This short audio clip is of a high school aged female singer with a vascular (blood filled) lesion of the right vocal fold. The vocal fold is also irregular, swollen and stiff, and therefore does not vibrate well. Because of the irregularity of the vibratory margin of the vocal fold, the glottis does not close completely. The definition of breathiness is turbulence noise of air escaping through the incompletely closed glottis. This can be heard in this sample. You can also hear that she runs out of breath quickly. However, the breathiness is not as severe or apparent as it is in the breathy/paralysis clip. One could think that she is simply using a breathy style in the context of the song, or that she is young and needs to "focus" or "support" the tone. In fact, however, the vocal fold is badly damaged.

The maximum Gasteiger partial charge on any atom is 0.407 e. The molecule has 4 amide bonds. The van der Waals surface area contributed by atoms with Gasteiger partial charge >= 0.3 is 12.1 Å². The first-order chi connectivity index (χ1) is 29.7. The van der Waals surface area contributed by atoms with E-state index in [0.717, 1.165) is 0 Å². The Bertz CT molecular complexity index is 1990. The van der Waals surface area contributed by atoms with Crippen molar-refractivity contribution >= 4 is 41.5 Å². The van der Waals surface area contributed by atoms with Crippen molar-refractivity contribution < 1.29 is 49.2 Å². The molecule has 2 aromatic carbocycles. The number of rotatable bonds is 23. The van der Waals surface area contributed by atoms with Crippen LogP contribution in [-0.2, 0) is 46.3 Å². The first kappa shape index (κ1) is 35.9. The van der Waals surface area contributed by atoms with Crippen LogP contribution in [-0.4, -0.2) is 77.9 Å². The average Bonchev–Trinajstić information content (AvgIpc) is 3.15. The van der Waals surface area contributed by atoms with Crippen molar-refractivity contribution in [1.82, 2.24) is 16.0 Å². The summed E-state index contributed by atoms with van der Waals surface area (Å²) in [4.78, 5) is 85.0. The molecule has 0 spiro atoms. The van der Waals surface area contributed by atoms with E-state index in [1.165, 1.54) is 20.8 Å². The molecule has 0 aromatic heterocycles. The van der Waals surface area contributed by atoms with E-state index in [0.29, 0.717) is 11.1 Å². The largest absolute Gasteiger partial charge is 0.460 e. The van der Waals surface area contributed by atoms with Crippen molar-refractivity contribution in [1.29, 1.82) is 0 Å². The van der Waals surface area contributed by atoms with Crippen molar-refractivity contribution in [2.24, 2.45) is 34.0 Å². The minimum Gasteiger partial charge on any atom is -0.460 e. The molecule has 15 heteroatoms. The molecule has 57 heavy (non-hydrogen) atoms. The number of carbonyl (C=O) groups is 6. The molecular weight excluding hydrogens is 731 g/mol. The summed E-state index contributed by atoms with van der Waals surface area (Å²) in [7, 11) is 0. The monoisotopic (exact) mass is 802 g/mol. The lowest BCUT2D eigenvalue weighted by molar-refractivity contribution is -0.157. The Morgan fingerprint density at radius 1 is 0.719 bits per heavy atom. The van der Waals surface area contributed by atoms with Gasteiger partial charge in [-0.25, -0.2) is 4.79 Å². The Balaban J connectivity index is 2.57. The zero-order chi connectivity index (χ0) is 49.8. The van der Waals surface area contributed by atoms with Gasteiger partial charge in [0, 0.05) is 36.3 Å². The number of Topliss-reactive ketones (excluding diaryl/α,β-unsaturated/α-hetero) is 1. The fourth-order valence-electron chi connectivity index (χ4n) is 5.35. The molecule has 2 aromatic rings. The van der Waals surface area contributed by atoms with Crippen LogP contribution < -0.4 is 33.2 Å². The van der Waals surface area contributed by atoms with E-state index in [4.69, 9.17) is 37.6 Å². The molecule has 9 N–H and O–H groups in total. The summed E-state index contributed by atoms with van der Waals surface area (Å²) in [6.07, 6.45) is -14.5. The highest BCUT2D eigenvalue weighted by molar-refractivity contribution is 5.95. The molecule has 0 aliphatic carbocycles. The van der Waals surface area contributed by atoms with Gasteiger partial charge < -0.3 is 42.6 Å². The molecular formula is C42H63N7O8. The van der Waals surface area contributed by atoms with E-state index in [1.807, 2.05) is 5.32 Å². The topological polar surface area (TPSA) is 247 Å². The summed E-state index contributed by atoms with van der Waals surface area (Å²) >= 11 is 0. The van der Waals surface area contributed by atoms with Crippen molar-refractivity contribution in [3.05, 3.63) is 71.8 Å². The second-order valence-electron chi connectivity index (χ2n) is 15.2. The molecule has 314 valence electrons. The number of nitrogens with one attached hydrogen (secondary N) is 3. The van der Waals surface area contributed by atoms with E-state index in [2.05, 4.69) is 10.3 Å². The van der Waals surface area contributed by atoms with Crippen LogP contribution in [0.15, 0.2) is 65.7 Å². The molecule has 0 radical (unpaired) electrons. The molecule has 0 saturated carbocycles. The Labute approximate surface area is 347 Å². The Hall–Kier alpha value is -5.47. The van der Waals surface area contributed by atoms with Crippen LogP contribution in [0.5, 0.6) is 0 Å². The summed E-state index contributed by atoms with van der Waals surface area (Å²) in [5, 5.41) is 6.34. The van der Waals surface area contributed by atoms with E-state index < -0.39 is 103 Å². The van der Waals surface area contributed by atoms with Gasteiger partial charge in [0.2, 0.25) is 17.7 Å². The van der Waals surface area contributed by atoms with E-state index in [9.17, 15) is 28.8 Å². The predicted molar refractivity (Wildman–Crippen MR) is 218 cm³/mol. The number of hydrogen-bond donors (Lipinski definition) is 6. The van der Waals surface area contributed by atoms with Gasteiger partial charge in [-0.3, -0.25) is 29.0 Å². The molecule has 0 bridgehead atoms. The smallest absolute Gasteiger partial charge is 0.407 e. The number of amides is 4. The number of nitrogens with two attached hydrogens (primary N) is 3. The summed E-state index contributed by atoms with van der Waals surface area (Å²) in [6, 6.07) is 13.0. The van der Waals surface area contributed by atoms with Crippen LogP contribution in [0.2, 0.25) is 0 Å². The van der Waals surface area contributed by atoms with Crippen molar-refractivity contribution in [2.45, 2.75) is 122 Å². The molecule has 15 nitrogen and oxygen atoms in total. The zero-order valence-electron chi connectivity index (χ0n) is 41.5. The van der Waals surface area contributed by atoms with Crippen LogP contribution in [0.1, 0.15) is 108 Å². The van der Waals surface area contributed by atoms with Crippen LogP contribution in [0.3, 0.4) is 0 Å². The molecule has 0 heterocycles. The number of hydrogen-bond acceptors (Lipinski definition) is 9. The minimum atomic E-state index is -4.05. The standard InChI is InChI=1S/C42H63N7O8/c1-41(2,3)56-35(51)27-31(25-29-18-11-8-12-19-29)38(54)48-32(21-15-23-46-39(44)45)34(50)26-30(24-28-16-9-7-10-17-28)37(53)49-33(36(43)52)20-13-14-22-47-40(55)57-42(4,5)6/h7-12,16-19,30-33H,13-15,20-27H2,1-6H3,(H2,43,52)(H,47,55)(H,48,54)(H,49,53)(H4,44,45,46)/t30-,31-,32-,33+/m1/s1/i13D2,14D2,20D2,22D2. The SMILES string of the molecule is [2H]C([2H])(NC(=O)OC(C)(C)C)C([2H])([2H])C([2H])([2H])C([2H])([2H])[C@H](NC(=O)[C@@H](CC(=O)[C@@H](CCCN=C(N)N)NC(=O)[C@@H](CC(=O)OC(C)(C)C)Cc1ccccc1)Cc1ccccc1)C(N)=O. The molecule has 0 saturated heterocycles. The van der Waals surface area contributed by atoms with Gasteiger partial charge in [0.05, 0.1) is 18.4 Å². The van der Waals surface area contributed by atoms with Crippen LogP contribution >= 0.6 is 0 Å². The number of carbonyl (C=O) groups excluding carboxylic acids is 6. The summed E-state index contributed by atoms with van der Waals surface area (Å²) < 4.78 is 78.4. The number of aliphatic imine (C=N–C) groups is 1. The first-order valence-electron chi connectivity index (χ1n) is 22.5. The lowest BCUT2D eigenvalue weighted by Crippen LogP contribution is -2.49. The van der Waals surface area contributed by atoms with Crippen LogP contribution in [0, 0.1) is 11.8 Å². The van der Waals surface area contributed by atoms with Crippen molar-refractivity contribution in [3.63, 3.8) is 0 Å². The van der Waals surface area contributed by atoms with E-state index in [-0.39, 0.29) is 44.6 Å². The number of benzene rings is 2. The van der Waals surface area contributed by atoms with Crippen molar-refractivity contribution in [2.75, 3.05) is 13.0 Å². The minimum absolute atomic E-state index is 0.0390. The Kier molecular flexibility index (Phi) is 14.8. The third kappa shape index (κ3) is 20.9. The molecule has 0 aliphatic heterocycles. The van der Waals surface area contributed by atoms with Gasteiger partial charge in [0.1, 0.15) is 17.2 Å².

• Resource Type: Audio
    Level: Basic
    by Lions Voice Clinic, University of Minnesota
    posted 2 years ago
    This short audio clip is of an adult male professional singer with a complaint of noise in his voice. The listener can hear the mild roughness in the quality. In this case, the laryngeal exam showed there was no lesion, but the vocal folds were "pressed" during phonation; that is, the closed phase of the vibratory cycle was long, and impact of the vocal folds was high. Also, the ventricular folds squeezed together somewhat when the tone became more rough. The resulting quality is known as strain. The "buzzy" quality is the result of a subharmonic, an irregular vibration at a frequency that is lower than the fundamental frequency of vibration. (Remember that the fundamental frequency provides the pitch.) The subharmonic is generated because of the irregular and asymmetrical pressure at the glottis.
  • Resource Type: Audio
    Level: Basic
    by Lions Voice Clinic, University of Minnesota
    posted 2 years ago
    This short audio clip is of an adult male with a vocal fold polyp. The polyp results in irregular vocal fold vibration that results in the perception of roughness. See also the video clip of the same lesion.
  • Resource Type: Video
    Level: Basic
    by Lions Voice Clinic, University of Minnesota
    posted 2 years ago